Part 2 of 3. Content notice for racial slurs.
The criticism of the idea that you can criticize fictional works tends to run along one or more of three veins, from most to least flimsy:
- It’s just fiction and exists merely to entertain. There is no need to take it so seriously.
- The adaptation of this fiction cannot be blamed for elements that are true to its source material.
- It’s fiction and is not meant to be a political statement / politically correct.
The second isn’t as flimsy as the first, but still doesn’t manage to delegimitize the practice of the criticism of fiction. The best recent example with which I have some familiarity comes from the new Constantine TV show. I found the second episode’s treatment of the Rroma/Romani/Rrom/Sinti peoples to be very much in line with the horrific oppression with which they are treated by society. Alex, as someone of Romany descent, has something to say about that. I will turn my focus to episode three, which addresses so-called “voodoo.” In the case of “voodoo”, as with “gypsies”, so far, I’ve found that Constantine punches down in a way that cannot be explained away via loyalty to the source material.
What most people know as “voodoo” is a religion that arose out of oppression. People of African descent who were brought to the Americas against their wills used their religious practices and beliefs as a way of resisting oppression. Unless you are a Christian hell-bent on characterizing all non-Christian faiths as demonic and Satanic, you have no reason other than the racism you have been fed to consider the religious practices that came from enslaved African peoples to be more inherently evil than those of any other religion.
And how so many of us have been fed. From theme parks to Disney films to music videos, negative and Othering fictional depictions are all most people know about so-called “voodoo”. Constantine feeds into this narrative by putting forth the claim that “voodoo priests” epitomize the worst traits of humanity.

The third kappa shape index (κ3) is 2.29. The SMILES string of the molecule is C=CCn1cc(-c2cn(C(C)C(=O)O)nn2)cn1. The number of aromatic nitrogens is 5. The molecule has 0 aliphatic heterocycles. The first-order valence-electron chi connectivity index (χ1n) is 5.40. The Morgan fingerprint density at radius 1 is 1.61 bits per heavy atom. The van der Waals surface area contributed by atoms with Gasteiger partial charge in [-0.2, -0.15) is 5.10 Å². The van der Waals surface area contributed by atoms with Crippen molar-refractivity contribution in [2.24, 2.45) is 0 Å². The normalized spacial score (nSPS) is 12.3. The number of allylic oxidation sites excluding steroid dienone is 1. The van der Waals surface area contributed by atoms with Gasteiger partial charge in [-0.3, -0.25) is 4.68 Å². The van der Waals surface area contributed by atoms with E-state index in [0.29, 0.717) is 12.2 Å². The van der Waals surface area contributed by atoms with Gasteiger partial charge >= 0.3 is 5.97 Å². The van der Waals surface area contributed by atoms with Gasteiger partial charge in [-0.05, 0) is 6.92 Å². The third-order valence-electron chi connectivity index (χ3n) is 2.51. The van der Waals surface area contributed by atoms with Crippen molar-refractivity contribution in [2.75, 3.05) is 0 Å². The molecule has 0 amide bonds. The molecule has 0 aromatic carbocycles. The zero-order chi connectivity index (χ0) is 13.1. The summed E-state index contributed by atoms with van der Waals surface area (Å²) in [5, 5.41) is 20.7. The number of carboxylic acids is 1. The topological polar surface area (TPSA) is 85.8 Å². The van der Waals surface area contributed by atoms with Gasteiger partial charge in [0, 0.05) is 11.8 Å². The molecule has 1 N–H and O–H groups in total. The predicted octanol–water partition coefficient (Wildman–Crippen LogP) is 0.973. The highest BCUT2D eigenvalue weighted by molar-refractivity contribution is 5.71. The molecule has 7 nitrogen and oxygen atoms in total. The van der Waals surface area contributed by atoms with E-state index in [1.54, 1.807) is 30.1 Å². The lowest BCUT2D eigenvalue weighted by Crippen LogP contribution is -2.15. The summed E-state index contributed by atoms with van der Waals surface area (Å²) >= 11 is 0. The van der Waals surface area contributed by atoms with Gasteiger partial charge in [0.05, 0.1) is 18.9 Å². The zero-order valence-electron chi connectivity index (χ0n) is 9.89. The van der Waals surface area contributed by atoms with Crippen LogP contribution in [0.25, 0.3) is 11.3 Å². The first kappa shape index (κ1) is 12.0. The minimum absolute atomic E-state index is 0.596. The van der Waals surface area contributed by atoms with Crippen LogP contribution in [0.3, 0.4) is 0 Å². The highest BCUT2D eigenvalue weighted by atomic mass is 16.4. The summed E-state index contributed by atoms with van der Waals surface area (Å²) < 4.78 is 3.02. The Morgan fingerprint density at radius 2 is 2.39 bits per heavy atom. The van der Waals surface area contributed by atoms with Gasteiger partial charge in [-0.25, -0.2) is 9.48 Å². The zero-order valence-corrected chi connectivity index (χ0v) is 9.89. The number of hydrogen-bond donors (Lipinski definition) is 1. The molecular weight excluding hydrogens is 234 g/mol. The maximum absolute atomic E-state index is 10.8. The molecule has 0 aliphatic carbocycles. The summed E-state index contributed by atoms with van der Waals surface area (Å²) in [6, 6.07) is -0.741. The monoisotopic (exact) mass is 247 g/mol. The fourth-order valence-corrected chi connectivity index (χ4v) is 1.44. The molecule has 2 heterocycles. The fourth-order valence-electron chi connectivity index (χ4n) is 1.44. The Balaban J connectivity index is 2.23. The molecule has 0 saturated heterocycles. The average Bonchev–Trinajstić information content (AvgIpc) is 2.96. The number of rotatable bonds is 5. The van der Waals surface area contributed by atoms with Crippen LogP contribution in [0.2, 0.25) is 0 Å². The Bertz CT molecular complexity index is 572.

The “it’s canon!” defenses of the racism are either than Constantine is an asshole that hates everyone or that the creators of the show are bound to the negative depictions found in the comics. In either case, the excuse is that the show is merely adhering to the comics and therefore cannot be criticized for its depictions.
Although the character of Constantine is a canonical asshole, he is the main character and framed by the show to be the expert in the supernatural. It is through him that we learn about the universe depicted in the show. Not a shred of his unreliability in personal matters is to be found in his spiritual ones. We have no reason to think that he might be lying or exaggerating when he says what he does about “voodoo priests” being the scum of the earth.
As for sticking to the canon, the show deviates from it in at least one significant way: it erases John Constantine’s well-documented, explicitly-stated bisexual behavior (if not outright bisexuality). Bi erasure aside, there is no way that some aspects of the comics were downplayed or played up in the creation of the TV show. Comics and television are distinct enough formats that choices have to be made in order to adapt from one to the other.
Adaptation always requires choices; there is no such thing as a fully-faithful adaptation from one medium to another. I’m guessing that the comics have more material than could be adapted into a few short episodes of a TV show. Why choose to not only adapt the most problematic depictions of the most oppressed people, but also to thoughtlessly mirror the oppression and begin the show with those depictions? That the show’s creators made those choices falls neatly into line with the racism in society.
Adhering to canon is not an excuse for adaptations to perpetuate the oppression found in society and mirrored in the source material. Creators can and should do better, but they only will if they hear from consumers about what we want to see. I personally am tired of seeing fantasy worlds serving up the same tired oppression that can be found in ours.